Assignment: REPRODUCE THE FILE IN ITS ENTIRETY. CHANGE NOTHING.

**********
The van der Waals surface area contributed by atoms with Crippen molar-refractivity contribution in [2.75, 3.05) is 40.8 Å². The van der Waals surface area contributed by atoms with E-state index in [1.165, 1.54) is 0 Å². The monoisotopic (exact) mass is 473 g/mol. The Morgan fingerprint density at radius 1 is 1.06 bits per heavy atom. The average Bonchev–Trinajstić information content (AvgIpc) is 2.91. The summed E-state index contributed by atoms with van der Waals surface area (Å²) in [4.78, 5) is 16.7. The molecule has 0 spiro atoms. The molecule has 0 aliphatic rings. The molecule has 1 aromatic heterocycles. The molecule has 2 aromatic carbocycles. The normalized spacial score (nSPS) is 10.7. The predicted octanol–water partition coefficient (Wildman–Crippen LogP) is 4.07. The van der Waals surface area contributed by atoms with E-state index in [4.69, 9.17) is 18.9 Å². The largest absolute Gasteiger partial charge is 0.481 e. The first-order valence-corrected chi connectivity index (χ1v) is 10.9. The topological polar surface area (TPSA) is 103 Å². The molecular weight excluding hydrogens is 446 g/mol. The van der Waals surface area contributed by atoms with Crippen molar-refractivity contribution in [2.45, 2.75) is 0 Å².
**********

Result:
The van der Waals surface area contributed by atoms with Crippen molar-refractivity contribution in [2.75, 3.05) is 40.8 Å². The van der Waals surface area contributed by atoms with E-state index in [1.165, 1.54) is 0 Å². The monoisotopic (exact) mass is 473 g/mol. The Morgan fingerprint density at radius 1 is 1.06 bits per heavy atom. The average Bonchev–Trinajstić information content (AvgIpc) is 2.91. The summed E-state index contributed by atoms with van der Waals surface area (Å²) in [4.78, 5) is 16.7. The molecule has 0 spiro atoms. The molecule has 0 aliphatic rings. The molecule has 1 aromatic heterocycles. The molecule has 2 aromatic carbocycles. The normalized spacial score (nSPS) is 10.7. The predicted octanol–water partition coefficient (Wildman–Crippen LogP) is 4.07. The van der Waals surface area contributed by atoms with E-state index in [4.69, 9.17) is 18.9 Å². The largest absolute Gasteiger partial charge is 0.481 e. The first-order valence-corrected chi connectivity index (χ1v) is 10.9. The topological polar surface area (TPSA) is 103 Å². The molecular weight excluding hydrogens is 446 g/mol. The van der Waals surface area contributed by atoms with Crippen molar-refractivity contribution in [2.45, 2.75) is 0 Å².